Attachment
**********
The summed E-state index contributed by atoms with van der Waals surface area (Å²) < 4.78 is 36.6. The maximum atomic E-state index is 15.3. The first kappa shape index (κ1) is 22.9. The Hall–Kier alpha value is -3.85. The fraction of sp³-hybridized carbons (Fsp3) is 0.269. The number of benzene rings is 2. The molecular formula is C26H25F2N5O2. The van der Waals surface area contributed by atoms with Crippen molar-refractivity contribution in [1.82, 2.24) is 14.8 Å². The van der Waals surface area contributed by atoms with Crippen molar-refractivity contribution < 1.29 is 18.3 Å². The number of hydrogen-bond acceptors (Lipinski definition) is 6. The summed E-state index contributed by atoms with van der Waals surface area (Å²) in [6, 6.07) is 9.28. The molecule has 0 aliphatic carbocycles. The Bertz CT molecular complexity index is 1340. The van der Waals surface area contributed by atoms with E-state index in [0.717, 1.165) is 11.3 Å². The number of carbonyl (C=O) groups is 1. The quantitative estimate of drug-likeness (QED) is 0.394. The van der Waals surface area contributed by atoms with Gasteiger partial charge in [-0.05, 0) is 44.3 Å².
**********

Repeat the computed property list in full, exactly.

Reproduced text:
The summed E-state index contributed by atoms with van der Waals surface area (Å²) < 4.78 is 36.6. The maximum atomic E-state index is 15.3. The first kappa shape index (κ1) is 22.9. The Hall–Kier alpha value is -3.85. The fraction of sp³-hybridized carbons (Fsp3) is 0.269. The number of benzene rings is 2. The molecular formula is C26H25F2N5O2. The van der Waals surface area contributed by atoms with Crippen molar-refractivity contribution in [1.82, 2.24) is 14.8 Å². The van der Waals surface area contributed by atoms with Crippen molar-refractivity contribution < 1.29 is 18.3 Å². The number of hydrogen-bond acceptors (Lipinski definition) is 6. The summed E-state index contributed by atoms with van der Waals surface area (Å²) in [6, 6.07) is 9.28. The molecule has 0 aliphatic carbocycles. The Bertz CT molecular complexity index is 1340. The van der Waals surface area contributed by atoms with E-state index in [0.717, 1.165) is 11.3 Å². The number of carbonyl (C=O) groups is 1. The quantitative estimate of drug-likeness (QED) is 0.394. The van der Waals surface area contributed by atoms with Gasteiger partial charge in [-0.05, 0) is 44.3 Å².